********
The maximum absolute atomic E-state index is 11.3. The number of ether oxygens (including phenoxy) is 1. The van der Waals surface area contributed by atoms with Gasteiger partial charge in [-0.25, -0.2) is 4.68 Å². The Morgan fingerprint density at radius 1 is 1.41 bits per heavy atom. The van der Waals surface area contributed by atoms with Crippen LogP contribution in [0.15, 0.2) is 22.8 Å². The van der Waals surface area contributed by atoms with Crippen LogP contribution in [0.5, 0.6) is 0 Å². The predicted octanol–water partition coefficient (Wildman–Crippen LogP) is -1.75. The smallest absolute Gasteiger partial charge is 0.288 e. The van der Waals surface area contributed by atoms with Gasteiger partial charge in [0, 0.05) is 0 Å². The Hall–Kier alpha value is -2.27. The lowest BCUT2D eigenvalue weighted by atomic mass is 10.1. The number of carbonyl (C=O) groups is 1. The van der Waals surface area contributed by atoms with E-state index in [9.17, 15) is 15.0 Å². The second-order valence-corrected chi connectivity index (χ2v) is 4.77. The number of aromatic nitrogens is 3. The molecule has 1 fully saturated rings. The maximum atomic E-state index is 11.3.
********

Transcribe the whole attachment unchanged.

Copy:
The maximum absolute atomic E-state index is 11.3. The number of ether oxygens (including phenoxy) is 1. The van der Waals surface area contributed by atoms with Gasteiger partial charge in [-0.25, -0.2) is 4.68 Å². The Morgan fingerprint density at radius 1 is 1.41 bits per heavy atom. The van der Waals surface area contributed by atoms with Crippen LogP contribution in [0.15, 0.2) is 22.8 Å². The van der Waals surface area contributed by atoms with Crippen LogP contribution in [0.5, 0.6) is 0 Å². The predicted octanol–water partition coefficient (Wildman–Crippen LogP) is -1.75. The smallest absolute Gasteiger partial charge is 0.288 e. The van der Waals surface area contributed by atoms with Gasteiger partial charge in [0, 0.05) is 0 Å². The Hall–Kier alpha value is -2.27. The lowest BCUT2D eigenvalue weighted by atomic mass is 10.1. The number of carbonyl (C=O) groups is 1. The van der Waals surface area contributed by atoms with E-state index in [9.17, 15) is 15.0 Å². The second-order valence-corrected chi connectivity index (χ2v) is 4.77. The number of aromatic nitrogens is 3. The molecule has 1 fully saturated rings. The maximum atomic E-state index is 11.3.